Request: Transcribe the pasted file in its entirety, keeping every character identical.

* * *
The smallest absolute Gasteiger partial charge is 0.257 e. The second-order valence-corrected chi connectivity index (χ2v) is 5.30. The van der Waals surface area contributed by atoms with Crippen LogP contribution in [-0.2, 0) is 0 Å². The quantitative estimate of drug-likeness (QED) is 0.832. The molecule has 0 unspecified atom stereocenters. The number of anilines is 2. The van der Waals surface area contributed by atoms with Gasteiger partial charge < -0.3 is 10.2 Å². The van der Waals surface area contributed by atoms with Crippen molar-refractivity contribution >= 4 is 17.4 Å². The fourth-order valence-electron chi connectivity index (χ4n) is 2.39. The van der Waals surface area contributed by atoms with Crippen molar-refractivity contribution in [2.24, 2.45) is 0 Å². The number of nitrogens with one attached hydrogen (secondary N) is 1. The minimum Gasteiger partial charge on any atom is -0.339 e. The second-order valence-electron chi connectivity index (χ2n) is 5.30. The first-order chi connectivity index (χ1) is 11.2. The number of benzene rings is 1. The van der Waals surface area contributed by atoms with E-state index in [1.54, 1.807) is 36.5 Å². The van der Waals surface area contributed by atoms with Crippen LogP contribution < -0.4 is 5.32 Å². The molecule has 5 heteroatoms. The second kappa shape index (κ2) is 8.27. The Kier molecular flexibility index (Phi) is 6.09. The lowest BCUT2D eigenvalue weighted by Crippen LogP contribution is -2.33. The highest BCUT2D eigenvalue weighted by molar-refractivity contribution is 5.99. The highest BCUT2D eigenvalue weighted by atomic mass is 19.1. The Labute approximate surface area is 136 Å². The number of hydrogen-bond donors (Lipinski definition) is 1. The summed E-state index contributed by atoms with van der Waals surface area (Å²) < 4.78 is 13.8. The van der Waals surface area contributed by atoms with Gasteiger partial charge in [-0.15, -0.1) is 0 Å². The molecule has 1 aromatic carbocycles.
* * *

The smallest absolute Gasteiger partial charge is 0.257 e. The second-order valence-corrected chi connectivity index (χ2v) is 5.30. The van der Waals surface area contributed by atoms with Crippen LogP contribution in [-0.2, 0) is 0 Å². The quantitative estimate of drug-likeness (QED) is 0.832. The molecule has 0 unspecified atom stereocenters. The number of anilines is 2. The van der Waals surface area contributed by atoms with Gasteiger partial charge < -0.3 is 10.2 Å². The van der Waals surface area contributed by atoms with Crippen molar-refractivity contribution >= 4 is 17.4 Å². The fourth-order valence-electron chi connectivity index (χ4n) is 2.39. The van der Waals surface area contributed by atoms with Crippen molar-refractivity contribution in [2.24, 2.45) is 0 Å². The number of nitrogens with one attached hydrogen (secondary N) is 1. The minimum Gasteiger partial charge on any atom is -0.339 e. The second-order valence-electron chi connectivity index (χ2n) is 5.30. The first-order chi connectivity index (χ1) is 11.2. The number of benzene rings is 1. The van der Waals surface area contributed by atoms with E-state index in [1.54, 1.807) is 36.5 Å². The van der Waals surface area contributed by atoms with Crippen LogP contribution < -0.4 is 5.32 Å². The molecule has 5 heteroatoms. The second kappa shape index (κ2) is 8.27. The Kier molecular flexibility index (Phi) is 6.09. The lowest BCUT2D eigenvalue weighted by Crippen LogP contribution is -2.33. The highest BCUT2D eigenvalue weighted by molar-refractivity contribution is 5.99. The highest BCUT2D eigenvalue weighted by atomic mass is 19.1. The Labute approximate surface area is 136 Å². The number of hydrogen-bond donors (Lipinski definition) is 1. The summed E-state index contributed by atoms with van der Waals surface area (Å²) < 4.78 is 13.8. The van der Waals surface area contributed by atoms with Gasteiger partial charge in [-0.15, -0.1) is 0 Å². The molecule has 1 aromatic carbocycles.